The New Mythology

Barbie: How a Sex Worker-Inspired Doll Transformed the Way Girls Play

Barbie Sex Worker movie is definitely coming

Here’s the power of Mattel’s first lady: I was hiking up a mountain in Colombia when I encountered a motley crew of European tourists and their local friend. When we had determined a lingua franca and exchanged names, the Colombian smiled and asked me, “And have you found your Barbie yet?” (Reminder: My name is Ken.)

Greta Gerwig and Noah Baumbach, writer-directors who have individually produced ponderous films about inner turmoil, aimlessness, and ennui like The Squid and the Whale, Greenberg, and Frances Ha, have reportedly been tapped to write a Barbie feature film. This could just be another doomed-to-development-hell project that seems too gloriously subversive to possibly be true, like a Ridley Scott-directed Monopoly movie. But maybe we as a society are actually ready for a film that acknowledges the pure weirdness at the heart of the plastic fantastic world of Barbie, the toy that has handled all of the baggage of American single womanhood.

Someday I’m gonna be exactly like you, ’til then I know just what I’ll do. Barbie, beautiful Barbie, I’ll make believe that I am you! – Part of the jingle from the first Barbie television commercial, 1959

“Sugar and spice and everything nice,” goes the old nursery rhyme about what girls are made of. But the making of Barbie involved a truly weird mixture of lurid adult fantasy, earnest child psychology, military-grade engineering, and international outsourcing. Toy designer Ruth Handler created Barbie in 1959 with help from Jack Ryan, who until then had made his money designing rockets for Raytheon. Her inspiration was the German doll Lilli, which was based on a female character in a comic strip printed by the German tabloid Bild. Lilli was a sex worker, and the strip largely dealt with misadventures arising from her profession.

Handler envisioned an 11-inch doll with intricate articulation and a figure that could be draped in any number of outfits that would be sold separately. It was something that a girl could imprint her make-believe upon. Handler had observed her daughter, Barbie, playing with female friends by imposing adult roles on their paper dolls and sensed the unmet demand. Girls didn’t just want to play mommy to baby dolls, which was really the only direction dolls took at that time. They wanted to act out adult life, and Handler saw the opportunity to let them. Hold up a 1959 Lilli and a 1960 Barbie, and you’ll see how closely Handler based her creation on the racy doll.

Bringing the doll to market faced one familiar obstacle. Male marketers and salesmen didn’t understand Barbie until it became clear that she could represent a role model for girls. That role model just happened to be the perfect girlfriend and eventual wife.

She needed a boyfriend, of course – we couldn’t have a pretty girl like her running around single! Ken, who was first released in 1961, was named for Handler’s son, aka the real Barbie’s brother. There was immediately a marked difference between the sort of things Barbie was doing and the sort of things Ken was doing.

Over the years, Ken was a doctor while Barbie was a nurse. Ken was a pilot and Barbie a flight attendant. Kens might be cursed to endure the occasional Barbie joke, but a Barbie was always compared to her Ken. The dolls encouraged young girls to see themselves in a subordinate role and inspired the women who would reject that concept in the early years of the sexual revolution.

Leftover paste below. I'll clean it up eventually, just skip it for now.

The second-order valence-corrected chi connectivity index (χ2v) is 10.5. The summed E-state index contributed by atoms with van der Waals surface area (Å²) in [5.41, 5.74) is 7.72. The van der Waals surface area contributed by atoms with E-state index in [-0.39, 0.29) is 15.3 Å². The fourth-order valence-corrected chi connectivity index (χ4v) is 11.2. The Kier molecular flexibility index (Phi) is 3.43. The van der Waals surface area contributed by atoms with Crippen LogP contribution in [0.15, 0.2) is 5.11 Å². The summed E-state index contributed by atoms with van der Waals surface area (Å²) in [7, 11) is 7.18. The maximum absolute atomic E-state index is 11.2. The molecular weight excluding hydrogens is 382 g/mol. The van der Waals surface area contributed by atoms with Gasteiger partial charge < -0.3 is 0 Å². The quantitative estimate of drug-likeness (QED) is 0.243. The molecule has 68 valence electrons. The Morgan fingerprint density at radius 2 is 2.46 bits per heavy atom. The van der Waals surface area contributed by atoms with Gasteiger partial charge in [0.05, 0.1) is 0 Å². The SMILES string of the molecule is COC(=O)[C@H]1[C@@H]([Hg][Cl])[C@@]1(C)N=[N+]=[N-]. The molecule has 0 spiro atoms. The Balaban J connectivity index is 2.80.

The U.S. Social Security database shows that the popularity of both names exploded in the 1960s and then sharply tapered off afterward. But while Ken was ranked among the 1,000 most popular names for boys until 1995, Barbie fell out of the rotation by 1968. Call a girl a “Barbie doll” and it means she’s peppy and pretty and perfect. Level that accusation at a woman, though, and it’s an insult. She’s beautiful but vapid, perfect but unserious. It evokes 1992’s Teen Talk Barbie doll, which infamously was programmed to say, “Math class is tough!” Toy Story 3 thought it was hilarious to have her deliver stirring, revolutionary rhetoric to the villain because who would ever think Barbie would hold, you know, convictions?

Mattel has been working hard to remove that stigma from the Barbie brand. Since the 1980s their main marketing theme has been, “You can be anything,” and they’ve applied it to giving Barbie a grab bag of careers and styles including doctor, artist, skateboarder, pilot, and world explorer.

Those sorts of aspirations still can’t be found in the bargain bin’s worth of direct-to-video Barbie movies released since 2001, many of which cast Barbie as a princess or adapt classic stories with her in the starring role. Considering the legacy of Barbie in media and as a cultural landmark, how would Baumbach and Gerwig grapple with the character? Barbie has had to remain the ideal woman throughout a 60-year period when the ideal woman went from June Cleaver to Veronica Mars. If their film serves as the springboard for a glorious dream of millennial melancholia, and an opportunity to interrogate the relentless bullshit of the presumption of female perfection, it could be so wild it might be essential viewing. I really hope that happens, even as I know it won’t change the fact that somebody, somewhere, soon, is going to be convinced they’re the first to ask me where Barbie is.

About the author

Kenneth Lowe
Kenneth Lowe works in state government in Illinois. He also contributes to Paste Magazine and blogs at